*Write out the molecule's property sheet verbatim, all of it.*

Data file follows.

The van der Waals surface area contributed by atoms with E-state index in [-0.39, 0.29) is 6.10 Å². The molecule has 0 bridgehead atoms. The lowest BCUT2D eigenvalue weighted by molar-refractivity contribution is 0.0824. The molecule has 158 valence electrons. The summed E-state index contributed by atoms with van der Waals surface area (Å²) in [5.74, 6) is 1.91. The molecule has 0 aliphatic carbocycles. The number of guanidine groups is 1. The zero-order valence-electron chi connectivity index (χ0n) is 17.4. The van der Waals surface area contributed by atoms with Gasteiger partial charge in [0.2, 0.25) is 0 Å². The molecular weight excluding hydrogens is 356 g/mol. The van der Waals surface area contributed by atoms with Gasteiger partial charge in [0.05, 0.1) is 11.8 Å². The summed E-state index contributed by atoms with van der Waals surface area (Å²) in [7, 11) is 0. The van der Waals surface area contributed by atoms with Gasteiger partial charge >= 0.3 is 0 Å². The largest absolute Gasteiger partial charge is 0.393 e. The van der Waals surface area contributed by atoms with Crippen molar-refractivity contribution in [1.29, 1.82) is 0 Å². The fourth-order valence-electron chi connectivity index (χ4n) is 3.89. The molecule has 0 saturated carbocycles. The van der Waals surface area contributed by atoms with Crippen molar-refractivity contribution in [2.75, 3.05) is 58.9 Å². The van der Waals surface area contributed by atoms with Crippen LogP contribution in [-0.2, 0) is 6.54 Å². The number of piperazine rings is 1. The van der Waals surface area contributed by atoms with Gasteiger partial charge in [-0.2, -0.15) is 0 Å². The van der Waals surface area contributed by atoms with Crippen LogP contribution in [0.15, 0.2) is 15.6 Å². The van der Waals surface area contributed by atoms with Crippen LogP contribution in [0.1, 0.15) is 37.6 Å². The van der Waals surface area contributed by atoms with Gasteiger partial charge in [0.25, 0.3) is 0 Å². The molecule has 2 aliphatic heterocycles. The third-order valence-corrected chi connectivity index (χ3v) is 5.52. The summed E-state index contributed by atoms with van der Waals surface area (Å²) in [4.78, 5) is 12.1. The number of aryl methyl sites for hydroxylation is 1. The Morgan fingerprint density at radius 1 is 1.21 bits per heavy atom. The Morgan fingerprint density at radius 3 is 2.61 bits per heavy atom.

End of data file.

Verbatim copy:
The van der Waals surface area contributed by atoms with E-state index in [-0.39, 0.29) is 6.10 Å². The molecule has 0 bridgehead atoms. The lowest BCUT2D eigenvalue weighted by molar-refractivity contribution is 0.0824. The molecule has 158 valence electrons. The summed E-state index contributed by atoms with van der Waals surface area (Å²) in [5.74, 6) is 1.91. The molecule has 0 aliphatic carbocycles. The number of guanidine groups is 1. The zero-order valence-electron chi connectivity index (χ0n) is 17.4. The van der Waals surface area contributed by atoms with Gasteiger partial charge in [0.2, 0.25) is 0 Å². The molecular weight excluding hydrogens is 356 g/mol. The van der Waals surface area contributed by atoms with Gasteiger partial charge in [0.05, 0.1) is 11.8 Å². The summed E-state index contributed by atoms with van der Waals surface area (Å²) in [7, 11) is 0. The van der Waals surface area contributed by atoms with Gasteiger partial charge >= 0.3 is 0 Å². The largest absolute Gasteiger partial charge is 0.393 e. The van der Waals surface area contributed by atoms with Crippen molar-refractivity contribution in [1.29, 1.82) is 0 Å². The fourth-order valence-electron chi connectivity index (χ4n) is 3.89. The molecule has 0 saturated carbocycles. The van der Waals surface area contributed by atoms with Crippen molar-refractivity contribution in [2.75, 3.05) is 58.9 Å². The van der Waals surface area contributed by atoms with Crippen LogP contribution in [-0.2, 0) is 6.54 Å². The number of piperazine rings is 1. The van der Waals surface area contributed by atoms with Gasteiger partial charge in [-0.2, -0.15) is 0 Å². The van der Waals surface area contributed by atoms with Crippen LogP contribution in [0.15, 0.2) is 15.6 Å². The van der Waals surface area contributed by atoms with Crippen LogP contribution in [0.1, 0.15) is 37.6 Å². The van der Waals surface area contributed by atoms with Gasteiger partial charge in [0.25, 0.3) is 0 Å². The molecule has 2 aliphatic heterocycles. The third-order valence-corrected chi connectivity index (χ3v) is 5.52. The summed E-state index contributed by atoms with van der Waals surface area (Å²) in [4.78, 5) is 12.1. The number of aryl methyl sites for hydroxylation is 1. The Morgan fingerprint density at radius 1 is 1.21 bits per heavy atom. The Morgan fingerprint density at radius 3 is 2.61 bits per heavy atom.